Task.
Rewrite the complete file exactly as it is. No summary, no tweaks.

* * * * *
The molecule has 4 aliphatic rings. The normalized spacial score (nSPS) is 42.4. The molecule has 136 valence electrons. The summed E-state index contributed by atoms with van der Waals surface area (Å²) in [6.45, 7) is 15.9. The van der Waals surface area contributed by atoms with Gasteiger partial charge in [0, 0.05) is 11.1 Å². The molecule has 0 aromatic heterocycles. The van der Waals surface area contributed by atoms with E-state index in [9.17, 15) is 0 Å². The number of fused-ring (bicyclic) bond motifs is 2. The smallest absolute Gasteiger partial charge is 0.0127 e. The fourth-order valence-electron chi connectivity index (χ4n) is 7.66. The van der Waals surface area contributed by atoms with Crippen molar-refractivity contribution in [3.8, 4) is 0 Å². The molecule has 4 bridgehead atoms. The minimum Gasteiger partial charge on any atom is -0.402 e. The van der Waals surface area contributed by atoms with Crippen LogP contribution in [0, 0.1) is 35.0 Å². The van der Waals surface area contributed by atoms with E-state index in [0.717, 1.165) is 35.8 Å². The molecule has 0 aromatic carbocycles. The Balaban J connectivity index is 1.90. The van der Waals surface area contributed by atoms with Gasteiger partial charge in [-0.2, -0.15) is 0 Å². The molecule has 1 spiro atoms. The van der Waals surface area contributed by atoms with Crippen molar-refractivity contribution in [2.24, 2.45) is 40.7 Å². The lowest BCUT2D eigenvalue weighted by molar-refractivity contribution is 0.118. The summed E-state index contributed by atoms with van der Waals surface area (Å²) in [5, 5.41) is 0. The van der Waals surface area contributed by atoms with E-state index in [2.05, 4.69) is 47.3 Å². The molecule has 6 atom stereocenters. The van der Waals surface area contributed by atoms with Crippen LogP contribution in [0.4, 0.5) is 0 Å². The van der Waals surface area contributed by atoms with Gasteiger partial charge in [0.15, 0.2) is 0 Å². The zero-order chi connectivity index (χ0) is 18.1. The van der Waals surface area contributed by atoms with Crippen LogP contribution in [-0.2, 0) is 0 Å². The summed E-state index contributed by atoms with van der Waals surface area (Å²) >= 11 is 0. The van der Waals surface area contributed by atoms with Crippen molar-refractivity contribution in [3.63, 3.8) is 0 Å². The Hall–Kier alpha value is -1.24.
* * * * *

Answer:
The molecule has 4 aliphatic rings. The normalized spacial score (nSPS) is 42.4. The molecule has 136 valence electrons. The summed E-state index contributed by atoms with van der Waals surface area (Å²) in [6.45, 7) is 15.9. The van der Waals surface area contributed by atoms with Gasteiger partial charge in [0, 0.05) is 11.1 Å². The molecule has 0 aromatic heterocycles. The van der Waals surface area contributed by atoms with E-state index in [9.17, 15) is 0 Å². The number of fused-ring (bicyclic) bond motifs is 2. The smallest absolute Gasteiger partial charge is 0.0127 e. The fourth-order valence-electron chi connectivity index (χ4n) is 7.66. The van der Waals surface area contributed by atoms with Crippen molar-refractivity contribution in [3.8, 4) is 0 Å². The molecule has 4 bridgehead atoms. The minimum Gasteiger partial charge on any atom is -0.402 e. The van der Waals surface area contributed by atoms with Crippen LogP contribution in [0, 0.1) is 35.0 Å². The van der Waals surface area contributed by atoms with E-state index in [0.717, 1.165) is 35.8 Å². The molecule has 0 aromatic carbocycles. The Balaban J connectivity index is 1.90. The van der Waals surface area contributed by atoms with Gasteiger partial charge in [-0.2, -0.15) is 0 Å². The molecule has 1 spiro atoms. The van der Waals surface area contributed by atoms with Crippen molar-refractivity contribution in [2.24, 2.45) is 40.7 Å². The lowest BCUT2D eigenvalue weighted by molar-refractivity contribution is 0.118. The summed E-state index contributed by atoms with van der Waals surface area (Å²) in [5, 5.41) is 0. The van der Waals surface area contributed by atoms with E-state index in [2.05, 4.69) is 47.3 Å². The molecule has 6 atom stereocenters. The van der Waals surface area contributed by atoms with Crippen LogP contribution in [0.4, 0.5) is 0 Å². The van der Waals surface area contributed by atoms with Gasteiger partial charge in [0.15, 0.2) is 0 Å². The zero-order chi connectivity index (χ0) is 18.1. The van der Waals surface area contributed by atoms with Crippen LogP contribution in [-0.2, 0) is 0 Å². The summed E-state index contributed by atoms with van der Waals surface area (Å²) >= 11 is 0. The van der Waals surface area contributed by atoms with Crippen molar-refractivity contribution in [3.63, 3.8) is 0 Å². The Hall–Kier alpha value is -1.24.